The ability of computers to handle large amounts of data has grown dramatically while the cost of computing has decreased significantly, giving business and industry a powerful management tool. Yet, the ability to interface working operations, where the data exists, with computers, where the data is managed, has lagged behind. Most attention has been placed on developing the main frame or central computer and most early applications of computing power resided in scientific laboratories or central business offices where the data to be managed were close at hand.
Management has come to recognize that data that is meaningful to capture is found anywhere, from the supermarket shelf for inventory and the factory floor for work management to a desert pipeline for monitoring. As a result, in an attempt to find new and useful applications for the computer power it has, business is reaching out to the factory and warehouse floor and to remote field operations in order to capture, contain and manage the myriad of important bits of information generated in these locations.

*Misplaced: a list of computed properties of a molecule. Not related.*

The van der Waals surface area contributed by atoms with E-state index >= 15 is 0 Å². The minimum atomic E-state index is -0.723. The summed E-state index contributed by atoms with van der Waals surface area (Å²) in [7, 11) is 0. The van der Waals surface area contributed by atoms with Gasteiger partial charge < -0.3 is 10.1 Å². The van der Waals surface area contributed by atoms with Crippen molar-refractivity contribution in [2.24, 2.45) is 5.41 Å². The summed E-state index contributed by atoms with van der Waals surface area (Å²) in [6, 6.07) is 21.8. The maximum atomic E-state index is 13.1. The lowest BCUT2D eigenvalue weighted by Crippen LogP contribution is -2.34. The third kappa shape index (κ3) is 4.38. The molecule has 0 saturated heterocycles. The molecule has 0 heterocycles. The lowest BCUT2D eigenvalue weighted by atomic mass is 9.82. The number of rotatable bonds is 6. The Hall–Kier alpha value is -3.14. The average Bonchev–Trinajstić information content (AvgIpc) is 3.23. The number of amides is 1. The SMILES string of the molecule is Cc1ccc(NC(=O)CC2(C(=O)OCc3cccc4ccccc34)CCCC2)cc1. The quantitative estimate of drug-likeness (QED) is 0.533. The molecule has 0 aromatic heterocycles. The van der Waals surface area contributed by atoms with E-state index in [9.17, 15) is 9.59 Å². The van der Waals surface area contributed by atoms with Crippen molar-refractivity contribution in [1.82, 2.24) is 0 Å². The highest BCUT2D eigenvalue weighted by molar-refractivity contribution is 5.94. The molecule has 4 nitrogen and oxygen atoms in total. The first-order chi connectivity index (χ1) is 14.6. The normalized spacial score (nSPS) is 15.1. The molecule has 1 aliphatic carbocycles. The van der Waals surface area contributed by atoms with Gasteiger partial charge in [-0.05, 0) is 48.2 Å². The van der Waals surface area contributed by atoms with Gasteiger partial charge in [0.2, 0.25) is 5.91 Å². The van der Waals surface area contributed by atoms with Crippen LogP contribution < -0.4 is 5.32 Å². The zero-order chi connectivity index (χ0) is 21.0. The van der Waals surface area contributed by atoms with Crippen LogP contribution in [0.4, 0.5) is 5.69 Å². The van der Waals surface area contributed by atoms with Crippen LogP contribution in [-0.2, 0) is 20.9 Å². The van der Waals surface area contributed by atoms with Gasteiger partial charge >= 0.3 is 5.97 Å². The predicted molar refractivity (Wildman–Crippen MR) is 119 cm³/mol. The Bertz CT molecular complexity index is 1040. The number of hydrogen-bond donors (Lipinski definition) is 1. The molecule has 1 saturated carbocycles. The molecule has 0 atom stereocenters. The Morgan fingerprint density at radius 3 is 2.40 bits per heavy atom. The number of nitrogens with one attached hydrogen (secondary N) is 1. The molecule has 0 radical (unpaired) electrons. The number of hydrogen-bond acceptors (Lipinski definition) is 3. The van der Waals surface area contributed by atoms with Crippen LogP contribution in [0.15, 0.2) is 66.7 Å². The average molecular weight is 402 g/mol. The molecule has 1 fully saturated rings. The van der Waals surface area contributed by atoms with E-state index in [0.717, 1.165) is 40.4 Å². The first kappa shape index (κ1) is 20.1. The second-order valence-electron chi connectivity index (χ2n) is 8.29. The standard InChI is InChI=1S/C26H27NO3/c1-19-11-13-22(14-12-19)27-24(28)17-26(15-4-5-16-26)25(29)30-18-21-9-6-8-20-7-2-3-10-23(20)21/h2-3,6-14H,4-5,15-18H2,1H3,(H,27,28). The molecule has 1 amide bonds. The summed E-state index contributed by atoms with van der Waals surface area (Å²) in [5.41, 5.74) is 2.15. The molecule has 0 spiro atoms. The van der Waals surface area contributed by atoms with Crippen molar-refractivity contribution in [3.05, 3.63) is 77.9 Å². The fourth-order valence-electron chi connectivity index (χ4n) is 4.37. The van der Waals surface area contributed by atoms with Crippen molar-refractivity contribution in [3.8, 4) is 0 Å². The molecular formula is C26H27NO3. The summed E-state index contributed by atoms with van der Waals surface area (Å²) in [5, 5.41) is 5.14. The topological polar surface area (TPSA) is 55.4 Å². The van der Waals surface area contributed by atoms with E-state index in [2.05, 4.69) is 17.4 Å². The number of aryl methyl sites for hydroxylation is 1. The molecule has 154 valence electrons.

In order to be responsive to this need of business, MSI Data Corporation, the assignee of the present application, has developed a line of portable data entry terminals which record data at its point of origin for subsequent transmission to computers. With such a portable data entry terminal, persons collecting data become more productive by using such a terminal for direct input of large amounts of data while performing work tasks.
Initially, data entry terminals were cassette based to record basic inventory information on the retail or stockroom floor for subsequent transmission to computers. The next step was to miniaturize those terminals through microelectronics, making them truly portable and with large solid state memories in order to handle more complex inventory and sales entry information. Recently, terminals have been designed to enable them to be easily programmed for different applications, extending the use of a single termination to cover multiple job functions.